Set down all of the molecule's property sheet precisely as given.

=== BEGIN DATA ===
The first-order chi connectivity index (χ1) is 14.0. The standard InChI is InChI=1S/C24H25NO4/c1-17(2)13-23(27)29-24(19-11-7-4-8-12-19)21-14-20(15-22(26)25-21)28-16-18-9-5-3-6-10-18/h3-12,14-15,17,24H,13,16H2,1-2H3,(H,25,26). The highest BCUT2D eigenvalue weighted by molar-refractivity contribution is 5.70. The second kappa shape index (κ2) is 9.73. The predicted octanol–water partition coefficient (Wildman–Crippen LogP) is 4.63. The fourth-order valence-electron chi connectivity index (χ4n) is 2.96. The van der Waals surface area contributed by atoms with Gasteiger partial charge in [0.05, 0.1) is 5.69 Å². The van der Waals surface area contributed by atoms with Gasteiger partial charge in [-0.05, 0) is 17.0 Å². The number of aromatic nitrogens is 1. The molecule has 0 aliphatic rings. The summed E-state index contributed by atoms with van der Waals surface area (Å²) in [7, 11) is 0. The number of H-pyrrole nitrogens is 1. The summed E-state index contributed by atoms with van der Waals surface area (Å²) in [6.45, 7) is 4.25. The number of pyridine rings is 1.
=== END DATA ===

The first-order chi connectivity index (χ1) is 14.0. The standard InChI is InChI=1S/C24H25NO4/c1-17(2)13-23(27)29-24(19-11-7-4-8-12-19)21-14-20(15-22(26)25-21)28-16-18-9-5-3-6-10-18/h3-12,14-15,17,24H,13,16H2,1-2H3,(H,25,26). The highest BCUT2D eigenvalue weighted by molar-refractivity contribution is 5.70. The second kappa shape index (κ2) is 9.73. The predicted octanol–water partition coefficient (Wildman–Crippen LogP) is 4.63. The fourth-order valence-electron chi connectivity index (χ4n) is 2.96. The van der Waals surface area contributed by atoms with Gasteiger partial charge in [0.05, 0.1) is 5.69 Å². The van der Waals surface area contributed by atoms with Gasteiger partial charge in [-0.05, 0) is 17.0 Å². The number of aromatic nitrogens is 1. The molecule has 0 aliphatic rings. The summed E-state index contributed by atoms with van der Waals surface area (Å²) in [7, 11) is 0. The number of H-pyrrole nitrogens is 1. The summed E-state index contributed by atoms with van der Waals surface area (Å²) in [6.45, 7) is 4.25. The number of pyridine rings is 1.